In the spirit of sharing data, Ocean Sanctuaries encourages participation in other ocean-related citizen science projects. Some of the ones listed below we have had experience with…..others we have not. Pick one that seems to align itself best with your skill set and interests. We have ordered them below, in order of complexity of training, beginning with the easiest first.


Jelly Watch

Have you seen a jellyfish, red tide, a squid, or other unusual marine life recently? If so, tell Jelly Watch about it. Marine biologists need your help to develop a better understanding of the ocean. If you’ve been on the beach or in the ocean lately, you can contribute to a long-term dataset by telling them about the animals you saw or the conditions of the beach. You can help them even more by submitting a picture of what you saw.

http://www.jellywatch.org/

 


iNaturalist.org

A perfect introduction to learning to identify new species and record them (and share them with others) online. While iNaturalist is not primarily an ocean-related project, many divers have used it to record marine species. We highly recommend it. They are also connected with the California Academy of Sciences and the Encyclopedia of Life.

http://www.inaturalist.org/pages/how+can+i+use+it

 

____________________________________________________________________________________________________________________________________________________________________________

Shark-Base.org

 

SharkBase is a global shark encounter database helping to map the distribution and structure of shark populations worldwide. Please get involved and become a Citizen Shark Scientist by submitting your past, present, and future shark encounters to SharkBase. Even if you have never seen a shark in the wild, you can still contribute to SharkBase by submitting sightings that you see in the news or on the internet. For more information, watch the video below and check out the links at the top of the page.

http://shark-base.org/

____________________________________________________________________________________________________________________________________________________________________________-

 

Citizen Science  at the Cornell Lab of Ornithology: Citizen Science Central

While not specifically geared towards ocean-related citizen science, Cornell has one oldest CS labs in the country and provides many valuable resources and tool kits for designing your own CS project–despite the name, it’s not only for birds.

See here for more: http://www.birds.cornell.edu/citscitoolkit/toolkit/steps

The User’s Guide for Evaluating Learning Outcomes from Citizen Science was developed by Cornell Lab of Ornithology researchers for practitioners who want to evaluate learning outcomes from their citizen science projects.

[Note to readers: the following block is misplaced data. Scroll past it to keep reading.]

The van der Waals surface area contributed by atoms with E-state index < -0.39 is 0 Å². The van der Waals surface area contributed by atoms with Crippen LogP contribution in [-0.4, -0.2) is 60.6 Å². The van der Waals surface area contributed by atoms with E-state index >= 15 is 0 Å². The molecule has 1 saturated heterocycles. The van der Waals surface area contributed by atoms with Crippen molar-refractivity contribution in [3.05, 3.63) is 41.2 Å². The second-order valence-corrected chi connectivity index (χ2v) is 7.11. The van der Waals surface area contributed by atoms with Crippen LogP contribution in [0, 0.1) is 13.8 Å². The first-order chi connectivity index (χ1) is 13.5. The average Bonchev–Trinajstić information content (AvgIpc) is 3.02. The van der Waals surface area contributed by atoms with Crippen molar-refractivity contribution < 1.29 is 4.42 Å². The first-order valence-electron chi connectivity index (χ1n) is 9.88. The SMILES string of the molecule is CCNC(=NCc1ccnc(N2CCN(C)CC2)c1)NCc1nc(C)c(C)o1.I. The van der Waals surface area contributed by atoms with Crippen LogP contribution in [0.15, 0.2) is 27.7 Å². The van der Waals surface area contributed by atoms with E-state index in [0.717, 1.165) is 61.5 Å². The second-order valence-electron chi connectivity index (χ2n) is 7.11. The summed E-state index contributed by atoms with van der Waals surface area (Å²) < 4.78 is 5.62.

http://www.birds.cornell.edu/citscitoolkit/evaluation

See also their Citizen Science Toolkit: http://www.birds.cornell.edu/citscitoolkit/toolkit/about

 


Cornell Citizen Science Central Email Listserv–CSC email lists have a wide variety of CS and educational professionals on them and are an excellent resource for additional training for CS educators:

See here for more informationhttp://tinyurl.com/lomnoss

 

_________________________________________________________________________________________________________________________________________________________________________

 

Citsci.org 

“CitSci.org was developed through the Natural Resources Ecology Lab (NREL) at Colorado State University as an initiative to promote citizen involvement in scientific research. Initial funding came from the National Science Foundation (NSF) under grant OCI-0636213.

We are partnering with Citizen Science Central to connect our volunteer coordinators with resources to help guide them in starting citizen science programs. We also collaborate with the citizen science data management working group of the DataONE program to facilitate data sharing and stewardship.”

See here for more information: http://citsci.org/cwis438/websites/citsci/about.php?WebSiteID=7

 

 


Reef.org  

“Reef.org’s mission is to “to conserve marine ecosystems for their recreational, commercial, and intrinsic value by educating, enlisting and enabling divers and other marine enthusiasts to become active stewards and citizen scientists. REEF links the diving community with scientists, resource managers and conservationists through marine-life data collection and related activities.

REEF envisions divers and marine enthusiasts actively engaging in marine conservation. With knowledge, training and the opportunity to get involved, these marine citizen scientists make significant and ongoing contributions through REEF’s strategic partnerships with government agencies, science and academic institutions, the non-profit sector, and local communities. Divers and snorkelers are in a unique position to observe and document the many valuable and vulnerable living marine resources. They play an important role in bringing information to the surface that adds to the knowledge base of ocean ecosystems and facilitates informed decision-making. Through REEF’s efforts, marine citizen scientists impart an ethic of stewardship to current and future generations.”